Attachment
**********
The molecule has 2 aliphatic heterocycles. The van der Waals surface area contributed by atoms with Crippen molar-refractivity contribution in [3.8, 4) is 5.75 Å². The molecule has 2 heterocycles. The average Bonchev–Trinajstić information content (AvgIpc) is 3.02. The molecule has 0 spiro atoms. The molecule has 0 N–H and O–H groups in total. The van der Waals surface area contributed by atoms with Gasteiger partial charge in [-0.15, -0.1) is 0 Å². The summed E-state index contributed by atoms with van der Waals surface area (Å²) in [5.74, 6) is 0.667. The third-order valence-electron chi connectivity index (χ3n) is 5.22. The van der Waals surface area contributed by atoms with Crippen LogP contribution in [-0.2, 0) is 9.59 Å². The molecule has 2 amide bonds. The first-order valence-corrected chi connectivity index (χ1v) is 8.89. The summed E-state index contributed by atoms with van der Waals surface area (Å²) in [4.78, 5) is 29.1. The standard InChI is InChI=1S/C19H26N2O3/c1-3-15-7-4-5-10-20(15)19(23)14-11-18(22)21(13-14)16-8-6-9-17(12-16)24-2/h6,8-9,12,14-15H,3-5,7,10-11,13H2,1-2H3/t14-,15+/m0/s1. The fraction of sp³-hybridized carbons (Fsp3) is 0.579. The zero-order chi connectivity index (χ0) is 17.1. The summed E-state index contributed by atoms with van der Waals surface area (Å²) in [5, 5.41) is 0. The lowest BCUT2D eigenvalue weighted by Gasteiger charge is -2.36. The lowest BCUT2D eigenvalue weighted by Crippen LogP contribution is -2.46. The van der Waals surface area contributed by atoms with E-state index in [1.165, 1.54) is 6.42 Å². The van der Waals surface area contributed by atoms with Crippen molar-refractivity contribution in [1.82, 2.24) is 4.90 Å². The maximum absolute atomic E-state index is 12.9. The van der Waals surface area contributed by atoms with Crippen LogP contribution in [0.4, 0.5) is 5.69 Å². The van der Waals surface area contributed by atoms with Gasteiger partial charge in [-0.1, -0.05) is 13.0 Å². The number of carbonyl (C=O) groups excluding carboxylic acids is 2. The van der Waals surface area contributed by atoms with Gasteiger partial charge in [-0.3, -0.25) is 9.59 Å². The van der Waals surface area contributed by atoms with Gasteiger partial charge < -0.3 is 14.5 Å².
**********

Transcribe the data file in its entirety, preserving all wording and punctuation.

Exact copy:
The molecule has 2 aliphatic heterocycles. The van der Waals surface area contributed by atoms with Crippen molar-refractivity contribution in [3.8, 4) is 5.75 Å². The molecule has 2 heterocycles. The average Bonchev–Trinajstić information content (AvgIpc) is 3.02. The molecule has 0 spiro atoms. The molecule has 0 N–H and O–H groups in total. The van der Waals surface area contributed by atoms with Gasteiger partial charge in [-0.15, -0.1) is 0 Å². The summed E-state index contributed by atoms with van der Waals surface area (Å²) in [5.74, 6) is 0.667. The third-order valence-electron chi connectivity index (χ3n) is 5.22. The van der Waals surface area contributed by atoms with Crippen LogP contribution in [-0.2, 0) is 9.59 Å². The molecule has 2 amide bonds. The first-order valence-corrected chi connectivity index (χ1v) is 8.89. The summed E-state index contributed by atoms with van der Waals surface area (Å²) in [4.78, 5) is 29.1. The standard InChI is InChI=1S/C19H26N2O3/c1-3-15-7-4-5-10-20(15)19(23)14-11-18(22)21(13-14)16-8-6-9-17(12-16)24-2/h6,8-9,12,14-15H,3-5,7,10-11,13H2,1-2H3/t14-,15+/m0/s1. The fraction of sp³-hybridized carbons (Fsp3) is 0.579. The zero-order chi connectivity index (χ0) is 17.1. The summed E-state index contributed by atoms with van der Waals surface area (Å²) in [5, 5.41) is 0. The lowest BCUT2D eigenvalue weighted by Gasteiger charge is -2.36. The lowest BCUT2D eigenvalue weighted by Crippen LogP contribution is -2.46. The van der Waals surface area contributed by atoms with E-state index in [1.165, 1.54) is 6.42 Å². The van der Waals surface area contributed by atoms with Crippen molar-refractivity contribution in [1.82, 2.24) is 4.90 Å². The maximum absolute atomic E-state index is 12.9. The van der Waals surface area contributed by atoms with Crippen LogP contribution in [0.4, 0.5) is 5.69 Å². The van der Waals surface area contributed by atoms with Gasteiger partial charge in [-0.1, -0.05) is 13.0 Å². The number of carbonyl (C=O) groups excluding carboxylic acids is 2. The van der Waals surface area contributed by atoms with Gasteiger partial charge in [-0.3, -0.25) is 9.59 Å². The van der Waals surface area contributed by atoms with Gasteiger partial charge < -0.3 is 14.5 Å².